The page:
What does your personal practice of allowing look like?
Wherever I am, whatever I’m doing, I begin with a breath. A full inhale flowing into a relaxed, passive exhale. This slow breath allows me to access the parasympathetic response, which settles me into my body, and into the moment. Often, I use the word allow as a mantra. Tension dissipates and I’m left feeling more free, more awake, and a lot more chill.
As a practice, I observe where I’m placing my mind. Or often, where mind is placing me. The most challenging and rewarding context is within the yoga room. And with family. And driving in LA traffic.
Since I rarely teach on the freeway or act in the capacity of family counsellor, I usually guide others through this process of training the mind during yoga class, and pretty much through every aspect of our RYA teacher training programs.
What would you say is one of the most important things about leadership?
Listening. It’s the primary quality of leadership. Holding space for ourselves and each other starts with really hearing the other person, instead of just waiting for our turn to talk. It’s not about having to be right, or smart, or in charge.
One of the most important components of effective facilitation is inquiry- asking the other person questions so they can find their own path and discover, for themselves, how to resolve latent patterns and expand their awareness. I’m getting better at it.
I also teach a process I’ve developed called pattern recognition that I feel helps us become more aware of the destructive habits that impede connection and growth. I’ve personally gotten a lot of mileage out of it.
How do you think these aspects of practice- listening, allowing and breathing, are relevant to the world we live in today?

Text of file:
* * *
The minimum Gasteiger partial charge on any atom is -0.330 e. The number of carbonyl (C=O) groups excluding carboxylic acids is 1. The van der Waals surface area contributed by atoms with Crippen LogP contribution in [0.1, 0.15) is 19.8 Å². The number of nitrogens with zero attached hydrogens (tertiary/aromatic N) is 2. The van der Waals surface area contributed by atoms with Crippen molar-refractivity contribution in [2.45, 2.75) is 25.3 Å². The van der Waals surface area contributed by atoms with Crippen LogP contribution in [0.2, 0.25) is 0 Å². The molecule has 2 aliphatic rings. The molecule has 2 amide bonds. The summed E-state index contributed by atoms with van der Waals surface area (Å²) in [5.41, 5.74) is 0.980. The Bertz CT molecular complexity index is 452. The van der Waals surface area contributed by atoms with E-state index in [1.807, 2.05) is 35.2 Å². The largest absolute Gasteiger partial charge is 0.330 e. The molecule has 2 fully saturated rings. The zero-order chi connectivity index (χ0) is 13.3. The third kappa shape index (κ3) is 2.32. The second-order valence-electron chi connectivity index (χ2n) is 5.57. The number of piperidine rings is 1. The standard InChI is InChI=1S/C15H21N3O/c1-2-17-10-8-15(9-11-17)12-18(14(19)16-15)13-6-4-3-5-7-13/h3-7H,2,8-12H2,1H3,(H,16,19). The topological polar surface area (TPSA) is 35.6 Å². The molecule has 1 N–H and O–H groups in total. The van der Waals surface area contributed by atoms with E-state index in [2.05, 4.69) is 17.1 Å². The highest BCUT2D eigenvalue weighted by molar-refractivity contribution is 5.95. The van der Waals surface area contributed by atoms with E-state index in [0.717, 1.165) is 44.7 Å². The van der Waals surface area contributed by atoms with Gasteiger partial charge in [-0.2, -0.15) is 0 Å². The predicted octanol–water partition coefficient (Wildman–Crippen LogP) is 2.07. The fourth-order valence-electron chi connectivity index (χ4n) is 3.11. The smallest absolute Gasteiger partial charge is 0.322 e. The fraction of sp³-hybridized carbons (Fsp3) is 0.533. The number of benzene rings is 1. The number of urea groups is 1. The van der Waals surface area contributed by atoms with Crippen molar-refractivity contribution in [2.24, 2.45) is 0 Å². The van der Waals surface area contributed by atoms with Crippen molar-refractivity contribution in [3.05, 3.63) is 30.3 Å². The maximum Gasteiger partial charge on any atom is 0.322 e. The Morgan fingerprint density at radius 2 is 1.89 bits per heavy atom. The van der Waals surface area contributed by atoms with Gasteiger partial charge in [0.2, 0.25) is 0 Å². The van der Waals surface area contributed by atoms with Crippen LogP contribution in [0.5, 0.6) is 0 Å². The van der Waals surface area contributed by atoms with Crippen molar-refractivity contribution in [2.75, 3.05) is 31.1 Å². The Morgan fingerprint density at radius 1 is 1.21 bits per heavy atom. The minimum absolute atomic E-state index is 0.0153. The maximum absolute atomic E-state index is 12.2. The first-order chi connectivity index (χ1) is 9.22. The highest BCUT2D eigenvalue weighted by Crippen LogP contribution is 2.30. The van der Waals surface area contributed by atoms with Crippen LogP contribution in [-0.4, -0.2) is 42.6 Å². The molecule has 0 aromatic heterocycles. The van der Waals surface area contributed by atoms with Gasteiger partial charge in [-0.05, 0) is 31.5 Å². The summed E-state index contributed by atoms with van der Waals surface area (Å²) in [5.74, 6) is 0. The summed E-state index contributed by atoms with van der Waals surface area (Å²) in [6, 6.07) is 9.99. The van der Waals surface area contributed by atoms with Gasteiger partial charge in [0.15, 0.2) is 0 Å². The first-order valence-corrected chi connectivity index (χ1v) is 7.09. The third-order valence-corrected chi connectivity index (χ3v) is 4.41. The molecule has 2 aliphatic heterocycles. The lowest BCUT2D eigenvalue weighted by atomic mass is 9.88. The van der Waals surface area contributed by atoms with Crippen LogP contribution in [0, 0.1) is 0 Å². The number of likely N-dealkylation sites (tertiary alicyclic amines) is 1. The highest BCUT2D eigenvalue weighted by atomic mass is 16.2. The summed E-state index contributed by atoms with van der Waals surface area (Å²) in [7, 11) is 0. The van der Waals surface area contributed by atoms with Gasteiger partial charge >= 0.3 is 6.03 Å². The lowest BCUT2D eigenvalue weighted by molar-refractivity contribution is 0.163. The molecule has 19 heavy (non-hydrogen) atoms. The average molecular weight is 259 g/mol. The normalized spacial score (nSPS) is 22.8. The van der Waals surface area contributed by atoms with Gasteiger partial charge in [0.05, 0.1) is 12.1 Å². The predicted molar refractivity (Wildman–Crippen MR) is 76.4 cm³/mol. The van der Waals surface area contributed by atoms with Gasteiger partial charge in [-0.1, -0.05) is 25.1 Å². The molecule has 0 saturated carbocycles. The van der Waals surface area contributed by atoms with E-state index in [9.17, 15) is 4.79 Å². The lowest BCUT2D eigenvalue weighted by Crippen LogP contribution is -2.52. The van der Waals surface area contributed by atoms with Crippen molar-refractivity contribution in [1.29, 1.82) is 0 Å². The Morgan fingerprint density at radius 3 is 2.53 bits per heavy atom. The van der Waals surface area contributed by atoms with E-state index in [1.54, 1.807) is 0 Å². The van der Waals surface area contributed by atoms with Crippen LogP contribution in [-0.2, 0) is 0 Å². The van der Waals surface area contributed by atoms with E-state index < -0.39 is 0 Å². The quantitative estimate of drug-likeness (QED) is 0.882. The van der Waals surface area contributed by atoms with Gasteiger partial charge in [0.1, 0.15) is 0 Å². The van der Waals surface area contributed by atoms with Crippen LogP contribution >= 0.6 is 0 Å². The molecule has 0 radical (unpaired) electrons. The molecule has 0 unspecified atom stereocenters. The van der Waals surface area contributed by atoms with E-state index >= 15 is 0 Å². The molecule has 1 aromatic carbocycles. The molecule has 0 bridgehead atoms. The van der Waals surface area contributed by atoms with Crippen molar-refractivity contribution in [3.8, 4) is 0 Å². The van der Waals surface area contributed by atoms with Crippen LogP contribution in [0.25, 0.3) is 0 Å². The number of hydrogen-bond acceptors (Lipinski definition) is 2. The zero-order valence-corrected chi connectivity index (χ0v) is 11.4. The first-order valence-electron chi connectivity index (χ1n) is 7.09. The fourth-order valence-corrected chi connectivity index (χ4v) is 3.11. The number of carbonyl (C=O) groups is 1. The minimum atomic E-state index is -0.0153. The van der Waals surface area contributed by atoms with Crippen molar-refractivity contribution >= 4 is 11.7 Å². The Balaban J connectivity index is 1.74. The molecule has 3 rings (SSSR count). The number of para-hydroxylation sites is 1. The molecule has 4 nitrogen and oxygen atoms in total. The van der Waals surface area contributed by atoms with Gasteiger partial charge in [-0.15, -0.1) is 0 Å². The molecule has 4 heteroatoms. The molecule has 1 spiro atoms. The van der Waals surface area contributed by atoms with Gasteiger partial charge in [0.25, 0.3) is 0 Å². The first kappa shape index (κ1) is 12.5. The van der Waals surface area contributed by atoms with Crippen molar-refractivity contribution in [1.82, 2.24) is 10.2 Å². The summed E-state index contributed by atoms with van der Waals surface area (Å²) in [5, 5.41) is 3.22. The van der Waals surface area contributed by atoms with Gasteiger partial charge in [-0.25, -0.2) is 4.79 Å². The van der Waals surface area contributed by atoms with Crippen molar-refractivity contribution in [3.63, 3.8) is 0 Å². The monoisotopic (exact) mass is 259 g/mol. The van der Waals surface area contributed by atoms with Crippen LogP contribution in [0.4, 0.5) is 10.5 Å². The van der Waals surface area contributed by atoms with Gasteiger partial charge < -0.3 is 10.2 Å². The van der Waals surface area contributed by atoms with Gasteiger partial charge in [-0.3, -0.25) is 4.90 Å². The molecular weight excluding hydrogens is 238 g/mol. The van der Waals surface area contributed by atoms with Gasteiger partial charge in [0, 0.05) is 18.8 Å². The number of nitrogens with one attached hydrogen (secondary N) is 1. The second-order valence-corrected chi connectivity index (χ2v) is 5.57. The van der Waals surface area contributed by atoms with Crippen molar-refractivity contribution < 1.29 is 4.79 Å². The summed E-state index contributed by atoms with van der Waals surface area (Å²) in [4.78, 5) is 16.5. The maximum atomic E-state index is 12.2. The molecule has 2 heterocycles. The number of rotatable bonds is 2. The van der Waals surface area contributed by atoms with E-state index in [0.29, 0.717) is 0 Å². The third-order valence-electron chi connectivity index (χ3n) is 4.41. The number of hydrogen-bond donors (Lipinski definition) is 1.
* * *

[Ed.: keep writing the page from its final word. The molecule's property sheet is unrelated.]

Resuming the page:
One of the most apparent symptoms of our current human malady is divisiveness, which, as you know, is the antithesis of yoga. Yoga means connection, union, balance, and integration.
What’s happening in the world is an updated version of the same old divide and conquer subroutine in the egoic domination and control program. Corrupted power taps into belief to activate fear, focusing anger to intensify aggression toward some faceless, fearful other. Isolated, terrified, blinded with hatred and possessed by rage, good people become trapped in the intense suffering of self-imposed separation.
Which generally sucks.
Being present, or what I like to call showing up, is holding space for this moment and all that this moment allows. If we can do that, we judge less, we fear less, we hurt less, and we love more. This is the real center of it all, and what I aspire to model for my students.
Breath is the doorway to allowing and receiving. When we receive, we leave the door open. Stepping through, we can begin to see each other for what we all truly are- connected. When we connect, we communicate with our hearts to allow for the real potential of healing our world.
When we listen, we can hear, When we look, we can see. By allowing, we can understand.
All we need to do is show up and breathe.
Interview by Mishel Ixchel
Photo by Salih Satki Mehmedic